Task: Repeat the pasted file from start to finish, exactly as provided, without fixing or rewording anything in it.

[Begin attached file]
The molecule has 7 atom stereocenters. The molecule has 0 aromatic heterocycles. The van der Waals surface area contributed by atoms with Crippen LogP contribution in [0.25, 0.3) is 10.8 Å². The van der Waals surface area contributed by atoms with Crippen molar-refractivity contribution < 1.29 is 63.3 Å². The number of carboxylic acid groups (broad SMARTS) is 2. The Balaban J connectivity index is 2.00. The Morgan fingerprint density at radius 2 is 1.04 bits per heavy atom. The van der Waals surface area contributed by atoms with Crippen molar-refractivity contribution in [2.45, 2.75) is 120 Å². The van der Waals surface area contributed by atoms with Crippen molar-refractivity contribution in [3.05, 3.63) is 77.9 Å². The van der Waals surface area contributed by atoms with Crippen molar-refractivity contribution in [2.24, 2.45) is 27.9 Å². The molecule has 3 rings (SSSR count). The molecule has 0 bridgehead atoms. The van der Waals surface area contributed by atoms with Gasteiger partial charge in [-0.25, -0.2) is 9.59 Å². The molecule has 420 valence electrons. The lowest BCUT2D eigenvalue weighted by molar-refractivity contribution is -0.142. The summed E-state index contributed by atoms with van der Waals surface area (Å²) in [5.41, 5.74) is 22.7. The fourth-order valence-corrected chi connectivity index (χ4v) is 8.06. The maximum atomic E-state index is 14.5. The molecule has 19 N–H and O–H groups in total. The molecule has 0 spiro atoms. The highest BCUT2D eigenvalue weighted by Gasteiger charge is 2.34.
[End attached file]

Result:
The molecule has 7 atom stereocenters. The molecule has 0 aromatic heterocycles. The van der Waals surface area contributed by atoms with Crippen LogP contribution in [0.25, 0.3) is 10.8 Å². The van der Waals surface area contributed by atoms with Crippen molar-refractivity contribution < 1.29 is 63.3 Å². The number of carboxylic acid groups (broad SMARTS) is 2. The Balaban J connectivity index is 2.00. The Morgan fingerprint density at radius 2 is 1.04 bits per heavy atom. The van der Waals surface area contributed by atoms with Crippen molar-refractivity contribution in [2.45, 2.75) is 120 Å². The van der Waals surface area contributed by atoms with Crippen molar-refractivity contribution in [3.05, 3.63) is 77.9 Å². The van der Waals surface area contributed by atoms with Crippen molar-refractivity contribution in [2.24, 2.45) is 27.9 Å². The molecule has 3 rings (SSSR count). The molecule has 0 bridgehead atoms. The van der Waals surface area contributed by atoms with Gasteiger partial charge in [-0.25, -0.2) is 9.59 Å². The molecule has 420 valence electrons. The lowest BCUT2D eigenvalue weighted by molar-refractivity contribution is -0.142. The summed E-state index contributed by atoms with van der Waals surface area (Å²) in [5.41, 5.74) is 22.7. The fourth-order valence-corrected chi connectivity index (χ4v) is 8.06. The maximum atomic E-state index is 14.5. The molecule has 19 N–H and O–H groups in total. The molecule has 0 spiro atoms. The highest BCUT2D eigenvalue weighted by Gasteiger charge is 2.34.